We increasingly live in a world where technology is embedded in every aspect of our lives. From medical devices to in-home security systems, to oral medication with sensors embedded, much of our personal information is broadcast out of our control with minimal real security on the devices we use. There’s often no option to even switch off connectivity of our devices and have them remain functional. We are regularly asked to accept terms of service that no reasonable person could read and understand. It’s becoming evident that:
- Medical and other assistive technologies aren’t optional
- It is becoming increasingly expensive to avoid connectivity
- The most vulnerable are the most exploited by tech with terrible privacy and no control
- Current policy does not ensure the existence of any user-respecting alternatives
While many are finally starting to wake up to the problematic state of our technology, the focus has been on merely protecting private information, not appreciable control over our digital destinies. We know that all of the technology we rely on is likely vulnerable, so let’s make sure we’ll be able to fix problems when they arise. Let’s treat users of technology as partners rather than just consumers. This talk will explore the current state of personal technology and the overlapping but separate issues that need to fall into place to assure we have digital autonomy when we need it most.
Karen is the executive director of Conservancy. She is known as a cyborg lawyer for her advocacy for free software, particularly in relation to the software on medical devices. Prior to joining Conservancy, she was executive director of the GNOME Foundation. Before that, she was general counsel of the Software Freedom Law Center. Karen co-organizes Outreachy, the award-winning outreach program for women globally and for people of color who are underrepresented in US tech. Karen is a recipient of the O’Reilly Open Source Award and cohost of the oggcast Free as in Freedom.
Karen received her law degree from Columbia Law School in 2000, where she was a James Kent Scholar and co-founder of the Columbia Science and Technology Law Review. Karen received her bachelor’s degree in engineering from The Cooper Union.
Wellcome Cafe Culture
We would like to discuss with you our current research culture and ways to improve it!
We will be hosting a Wellcome Trust Café Culture in St John’s College from 5pm to 6.30pm on the 5th of March (room tbc).
Please sign up on this eventbrite page!
This will be an opportunity to talk about the challenges we face in research culture, reflect on what a better culture would look like, and, most importantly, propose solutions for how Wellcome and other parts of the system could change.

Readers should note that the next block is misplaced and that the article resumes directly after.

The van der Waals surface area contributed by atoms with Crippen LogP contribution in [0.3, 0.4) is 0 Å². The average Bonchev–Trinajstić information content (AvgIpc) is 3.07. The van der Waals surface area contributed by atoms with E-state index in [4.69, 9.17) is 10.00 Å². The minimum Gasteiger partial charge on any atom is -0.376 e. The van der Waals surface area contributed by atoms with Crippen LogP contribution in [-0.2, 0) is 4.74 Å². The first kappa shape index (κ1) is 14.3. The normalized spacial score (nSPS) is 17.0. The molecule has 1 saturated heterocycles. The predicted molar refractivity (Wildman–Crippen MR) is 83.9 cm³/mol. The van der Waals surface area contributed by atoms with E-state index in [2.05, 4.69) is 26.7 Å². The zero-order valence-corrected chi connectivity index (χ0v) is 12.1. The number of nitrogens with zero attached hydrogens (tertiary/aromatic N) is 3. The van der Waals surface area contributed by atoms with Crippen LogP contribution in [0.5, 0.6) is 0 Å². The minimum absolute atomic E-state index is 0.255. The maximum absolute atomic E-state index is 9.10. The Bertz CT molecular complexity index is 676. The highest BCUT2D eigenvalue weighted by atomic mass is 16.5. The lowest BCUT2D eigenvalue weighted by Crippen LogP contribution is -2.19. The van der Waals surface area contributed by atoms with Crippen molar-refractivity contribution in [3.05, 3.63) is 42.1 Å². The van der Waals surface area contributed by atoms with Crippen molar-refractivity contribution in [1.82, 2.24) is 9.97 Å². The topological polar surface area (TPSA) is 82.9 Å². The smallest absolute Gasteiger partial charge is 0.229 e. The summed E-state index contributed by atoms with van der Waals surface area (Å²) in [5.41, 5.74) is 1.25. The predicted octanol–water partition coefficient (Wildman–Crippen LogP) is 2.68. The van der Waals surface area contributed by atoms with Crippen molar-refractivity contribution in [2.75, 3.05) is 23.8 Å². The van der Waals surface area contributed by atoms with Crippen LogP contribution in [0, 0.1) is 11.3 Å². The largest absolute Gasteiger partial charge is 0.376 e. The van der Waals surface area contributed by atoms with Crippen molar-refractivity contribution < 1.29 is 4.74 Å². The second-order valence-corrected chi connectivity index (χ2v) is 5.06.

Wellcome’s previous survey and interviews with researchers revealed a lot about our working culture and the kinds of problems we face. Read the findings. Now, we have the chance to play our part and propose solutions!
Before our discussion: Take a particular issue of research culture that you think needs to improve, and think about ideas for how to achieve that. What could individual researchers, research leaders, institutions, funders, professional bodies or others do? How could different kinds of individuals and organisations reward, require and support good practices and behaviours?
Some of the topics involved will touch on deeply personal experiences and may be difficult to discuss. Everyone in the group should be considerate and respectful, and we hope you feel able to speak openly. You might also want to make yourself aware of appropriate sources of support available at your institution.
Here is a list of ongoing initiatives related to RROx.
Oxford Code Review Network
Ever wanted a fresh pair of eyes to look at your code, or to track down a bug? Would you like to get feedback on your research software from fellow research programmers? Want to get in touch with other research programmers at the University of Oxford?
The Oxford Code Review Network (OxCRN) aims to make it easy for researchers at all levels, from students to senior professors, to engage in regular code reviews, both as reviewers and reviewees. Whatever your research field or favourite programming language, code reviews will make your research software better; not only free of bugs, but also more readable and maintainable, making your research more open and reproducible. It’s also a great opportunity to engage with colleagues from other departments and Divisions!